When we’re in Tunisia, we’ll be talking about things like the loan guarantee that Tunisia is seeking, and we’ll talk about a joint economic commission that we’re setting up to focus strictly on economic issues. So those are certainly things we want to touch on.
OPERATOR: And the next question is from Barbara Usher from TBC. Please go ahead.
QUESTION: Thank you. That’s BBC, actually. Do you have any comments about the fact that the government is imploding just as Mr. Kerry is coming to visit the – a section of the ruling party withdrew over infighting yesterday, I believe.
And also just to follow up about the security assistance, you mentioned an overall amount of money for assistance across the field. Have you also got any, like, operational assistance, trainers on the ground, or counterterrorism efforts? And has that been increased since the attacks? Thank you.
SENIOR STATE DEPARTMENT OFFICIAL: As far as Tunisia’s internal politics go, obviously it’s something that we follow very closely. As I said, Tunisia’s putting together this kind of broad-based coalition, as Tunisia has done – is a challenging thing to put together and to maintain. And we just want to encourage all of our Tunisian friends to work together to build on the progress they’ve already made so far. I’m not going to get into the details of our security cooperation. We do have and continue to have security cooperation with the – with our Tunisian friends, examining ways that we can help build, and for example, border security capabilities and so on. But – we look at how we might help with training and things like that, but I think that’s as far as I’ll go on that topic.
OPERATOR: And for additional questions, please press * followed by 1, *1 for questions.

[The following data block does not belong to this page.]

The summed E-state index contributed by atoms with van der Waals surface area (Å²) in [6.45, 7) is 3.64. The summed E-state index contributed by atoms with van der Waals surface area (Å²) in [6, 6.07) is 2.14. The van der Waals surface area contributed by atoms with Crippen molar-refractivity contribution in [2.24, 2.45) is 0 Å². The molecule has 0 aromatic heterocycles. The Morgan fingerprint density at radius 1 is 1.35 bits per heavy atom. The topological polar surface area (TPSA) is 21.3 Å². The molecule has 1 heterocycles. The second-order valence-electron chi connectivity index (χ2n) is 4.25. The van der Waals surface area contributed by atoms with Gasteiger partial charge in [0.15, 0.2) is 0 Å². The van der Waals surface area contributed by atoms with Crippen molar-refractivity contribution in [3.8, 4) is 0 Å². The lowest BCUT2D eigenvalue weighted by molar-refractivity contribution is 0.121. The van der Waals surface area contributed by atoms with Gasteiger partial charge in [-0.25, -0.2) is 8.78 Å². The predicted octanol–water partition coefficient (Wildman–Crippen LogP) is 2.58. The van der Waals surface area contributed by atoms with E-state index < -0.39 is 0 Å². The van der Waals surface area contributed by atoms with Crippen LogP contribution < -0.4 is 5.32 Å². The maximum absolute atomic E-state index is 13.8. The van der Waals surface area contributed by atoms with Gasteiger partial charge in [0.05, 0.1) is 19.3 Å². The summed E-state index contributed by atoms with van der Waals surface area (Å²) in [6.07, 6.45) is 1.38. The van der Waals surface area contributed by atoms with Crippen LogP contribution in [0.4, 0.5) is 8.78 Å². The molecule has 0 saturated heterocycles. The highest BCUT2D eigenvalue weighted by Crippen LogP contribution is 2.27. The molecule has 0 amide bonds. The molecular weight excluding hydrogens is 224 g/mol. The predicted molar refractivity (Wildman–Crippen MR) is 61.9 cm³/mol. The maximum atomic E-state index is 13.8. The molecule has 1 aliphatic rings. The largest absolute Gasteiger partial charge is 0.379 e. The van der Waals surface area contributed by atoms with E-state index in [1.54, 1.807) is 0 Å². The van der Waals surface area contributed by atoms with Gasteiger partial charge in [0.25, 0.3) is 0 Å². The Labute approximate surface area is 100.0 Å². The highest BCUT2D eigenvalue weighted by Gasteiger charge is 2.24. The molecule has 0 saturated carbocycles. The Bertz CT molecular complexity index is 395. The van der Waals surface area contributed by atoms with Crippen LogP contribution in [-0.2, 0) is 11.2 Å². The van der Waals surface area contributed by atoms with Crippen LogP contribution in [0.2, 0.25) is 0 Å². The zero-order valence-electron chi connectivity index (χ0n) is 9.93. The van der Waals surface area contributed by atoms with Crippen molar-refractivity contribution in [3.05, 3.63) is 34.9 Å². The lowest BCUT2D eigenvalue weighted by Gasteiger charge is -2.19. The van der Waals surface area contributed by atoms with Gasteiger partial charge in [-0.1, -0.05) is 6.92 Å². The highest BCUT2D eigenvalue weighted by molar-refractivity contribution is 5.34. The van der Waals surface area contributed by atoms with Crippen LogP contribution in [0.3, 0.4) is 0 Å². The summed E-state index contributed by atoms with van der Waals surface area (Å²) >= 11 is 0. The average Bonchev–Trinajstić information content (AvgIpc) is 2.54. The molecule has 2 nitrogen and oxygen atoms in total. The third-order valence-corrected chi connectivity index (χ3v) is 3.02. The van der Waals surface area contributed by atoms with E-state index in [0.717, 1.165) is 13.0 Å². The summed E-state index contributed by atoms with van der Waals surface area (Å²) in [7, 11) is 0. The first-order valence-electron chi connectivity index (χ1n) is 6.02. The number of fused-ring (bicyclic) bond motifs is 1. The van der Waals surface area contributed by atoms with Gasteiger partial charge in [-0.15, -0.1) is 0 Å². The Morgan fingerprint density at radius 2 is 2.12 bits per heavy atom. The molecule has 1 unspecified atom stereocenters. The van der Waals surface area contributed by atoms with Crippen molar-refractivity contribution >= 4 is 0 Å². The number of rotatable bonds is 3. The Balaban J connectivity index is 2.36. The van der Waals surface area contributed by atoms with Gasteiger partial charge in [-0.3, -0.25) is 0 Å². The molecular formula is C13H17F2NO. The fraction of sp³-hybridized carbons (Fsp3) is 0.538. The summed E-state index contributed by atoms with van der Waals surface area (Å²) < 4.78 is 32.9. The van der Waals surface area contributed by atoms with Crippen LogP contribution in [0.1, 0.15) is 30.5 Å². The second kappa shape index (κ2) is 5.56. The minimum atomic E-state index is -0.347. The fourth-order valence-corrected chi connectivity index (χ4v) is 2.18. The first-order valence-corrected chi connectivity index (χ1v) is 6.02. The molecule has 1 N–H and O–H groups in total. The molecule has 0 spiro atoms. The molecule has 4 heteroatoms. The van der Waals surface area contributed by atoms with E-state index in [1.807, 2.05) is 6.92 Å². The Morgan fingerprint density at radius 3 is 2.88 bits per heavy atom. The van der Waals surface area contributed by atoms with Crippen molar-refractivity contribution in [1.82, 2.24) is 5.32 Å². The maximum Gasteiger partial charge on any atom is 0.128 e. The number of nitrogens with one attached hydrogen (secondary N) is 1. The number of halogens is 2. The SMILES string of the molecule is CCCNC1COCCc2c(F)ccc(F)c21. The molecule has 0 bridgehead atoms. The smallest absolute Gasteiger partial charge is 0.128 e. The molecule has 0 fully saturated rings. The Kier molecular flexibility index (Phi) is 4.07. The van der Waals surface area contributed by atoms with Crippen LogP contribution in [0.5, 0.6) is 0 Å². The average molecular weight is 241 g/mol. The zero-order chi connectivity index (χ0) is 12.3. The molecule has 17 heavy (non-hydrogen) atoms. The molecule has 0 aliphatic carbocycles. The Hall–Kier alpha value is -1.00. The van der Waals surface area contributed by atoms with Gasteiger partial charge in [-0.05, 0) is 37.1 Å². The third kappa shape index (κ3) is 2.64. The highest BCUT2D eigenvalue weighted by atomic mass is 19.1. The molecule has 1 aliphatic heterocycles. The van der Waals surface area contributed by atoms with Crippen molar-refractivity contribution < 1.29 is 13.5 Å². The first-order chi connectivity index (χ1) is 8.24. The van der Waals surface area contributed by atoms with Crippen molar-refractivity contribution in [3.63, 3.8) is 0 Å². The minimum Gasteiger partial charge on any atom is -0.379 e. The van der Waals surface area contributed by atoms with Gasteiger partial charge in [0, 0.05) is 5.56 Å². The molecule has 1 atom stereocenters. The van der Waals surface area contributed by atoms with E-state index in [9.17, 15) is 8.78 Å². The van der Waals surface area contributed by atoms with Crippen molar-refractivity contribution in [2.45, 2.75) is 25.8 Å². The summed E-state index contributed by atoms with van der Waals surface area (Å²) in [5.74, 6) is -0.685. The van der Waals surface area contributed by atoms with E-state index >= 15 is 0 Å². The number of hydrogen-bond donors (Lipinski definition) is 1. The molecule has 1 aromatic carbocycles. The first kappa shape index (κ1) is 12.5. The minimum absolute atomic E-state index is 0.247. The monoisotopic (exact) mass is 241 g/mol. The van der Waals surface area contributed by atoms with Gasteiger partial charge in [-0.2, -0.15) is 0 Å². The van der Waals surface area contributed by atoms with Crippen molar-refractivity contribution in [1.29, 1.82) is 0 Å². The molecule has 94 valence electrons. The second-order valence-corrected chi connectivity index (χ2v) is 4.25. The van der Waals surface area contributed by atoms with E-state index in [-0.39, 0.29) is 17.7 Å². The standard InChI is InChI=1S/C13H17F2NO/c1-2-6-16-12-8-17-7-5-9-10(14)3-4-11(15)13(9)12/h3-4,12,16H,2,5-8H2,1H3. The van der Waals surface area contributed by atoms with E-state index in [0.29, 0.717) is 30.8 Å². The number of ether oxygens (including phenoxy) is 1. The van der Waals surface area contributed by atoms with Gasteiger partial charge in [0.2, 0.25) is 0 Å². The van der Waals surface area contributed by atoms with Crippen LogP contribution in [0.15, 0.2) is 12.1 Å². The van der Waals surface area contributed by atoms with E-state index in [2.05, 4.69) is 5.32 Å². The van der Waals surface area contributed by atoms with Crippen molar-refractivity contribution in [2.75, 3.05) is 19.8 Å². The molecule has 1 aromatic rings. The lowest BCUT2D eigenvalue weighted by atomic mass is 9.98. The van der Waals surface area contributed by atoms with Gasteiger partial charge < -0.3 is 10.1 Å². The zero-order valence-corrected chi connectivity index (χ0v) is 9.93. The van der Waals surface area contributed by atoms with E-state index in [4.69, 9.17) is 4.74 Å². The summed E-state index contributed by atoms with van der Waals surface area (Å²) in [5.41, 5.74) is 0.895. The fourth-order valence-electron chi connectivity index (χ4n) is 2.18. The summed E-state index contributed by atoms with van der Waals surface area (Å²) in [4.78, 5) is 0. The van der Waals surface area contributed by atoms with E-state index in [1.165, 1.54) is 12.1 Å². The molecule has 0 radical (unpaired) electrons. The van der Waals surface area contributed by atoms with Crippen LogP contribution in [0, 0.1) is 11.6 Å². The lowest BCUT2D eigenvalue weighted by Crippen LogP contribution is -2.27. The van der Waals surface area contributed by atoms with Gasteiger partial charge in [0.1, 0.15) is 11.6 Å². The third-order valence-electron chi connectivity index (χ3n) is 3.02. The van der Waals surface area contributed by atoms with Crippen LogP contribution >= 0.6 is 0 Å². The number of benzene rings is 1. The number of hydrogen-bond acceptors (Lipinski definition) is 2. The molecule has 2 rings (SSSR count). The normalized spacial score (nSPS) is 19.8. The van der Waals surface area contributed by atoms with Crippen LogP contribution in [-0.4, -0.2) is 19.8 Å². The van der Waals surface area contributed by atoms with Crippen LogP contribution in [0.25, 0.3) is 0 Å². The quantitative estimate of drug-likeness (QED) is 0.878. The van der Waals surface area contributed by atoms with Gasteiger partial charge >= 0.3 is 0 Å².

Okay. And we have a question from Pamela Dockins from Voice of America. Please go ahead.
QUESTION: It’s actually a follow-up question. In your opening remarks, you mentioned that the U.S. has provided more than $700 million to Tunisia. Do you have a timeframe for that? Is that this year, a couple of years, or what’s the frame for that specifically?
SENIOR STATE DEPARTMENT OFFICIAL: That’s since 2011, since the revolution.
QUESTION: Okay. Thank you.
OPERATOR: And the next question is from Barbara Usher from BBC. Please go ahead.
QUESTION: Yeah, this is also just a follow-up question with regards to security. There were rumors, quite a lot of controversial reports, in Tunisia around July that the U.S. was planning to shift its military base from Sicily to Tunisia, which the government has denied. I assume that isn’t the case, but I wondered if you had – could respond to that.
SENIOR STATE DEPARTMENT OFFICIAL: Yeah, that’s right. There have been and there – actually, there are continuously reports from time to time in Tunisia about establishing a U.S. base there, which the Tunisian Government has repeatedly tried to knock down but they keep popping up. But that’s not the case.
OPERATOR: And the next question is from David Brunnstrom from Reuters. Please go ahead.
QUESTION: Yes, thank you. I just wanted to – you mentioned the loan guarantee. Can you be a bit more specific as to the sort of assistance the United States is going to be giving in that regard?
SENIOR STATE DEPARTMENT OFFICIAL: Well, we’ve done a couple of loan guarantees for Tunisia in the past. During President Caid Essebsi’s visit in the spring, they asked for another one in the amount of $500 million. What we’re going to do is be talking to them about – to sort of start initiate discussions about how we might be able to do that. Agreeing on such a thing, negotiating the terms and implementing it is a complex thing. That’s a discussion that we’re going to start. But that sort of gives you a rough outline of where we are.
QUESTION: Thank you.
OPERATOR: And once again, for questions, please press * followed by 1, *1 for questions.
And we presently have no questions. Please continue.
MODERATOR: Okay. Well, I think that may conclude the questions here today, but I wanted to offer our senior State Department official an opportunity, if you have any closing comments to offer to the group.
SENIOR STATE DEPARTMENT OFFICIAL: No, I just – thank you again. Thank you for your attention. We’re very much looking forward to the visit. We think it’s a really good opportunity to highlight all that Tunisia has accomplished, and we think the program that we’ve put together with our Tunisian partners is going to help do that. Thank you.
MODERATOR: Thank you very much, everybody. Appreciate your time today.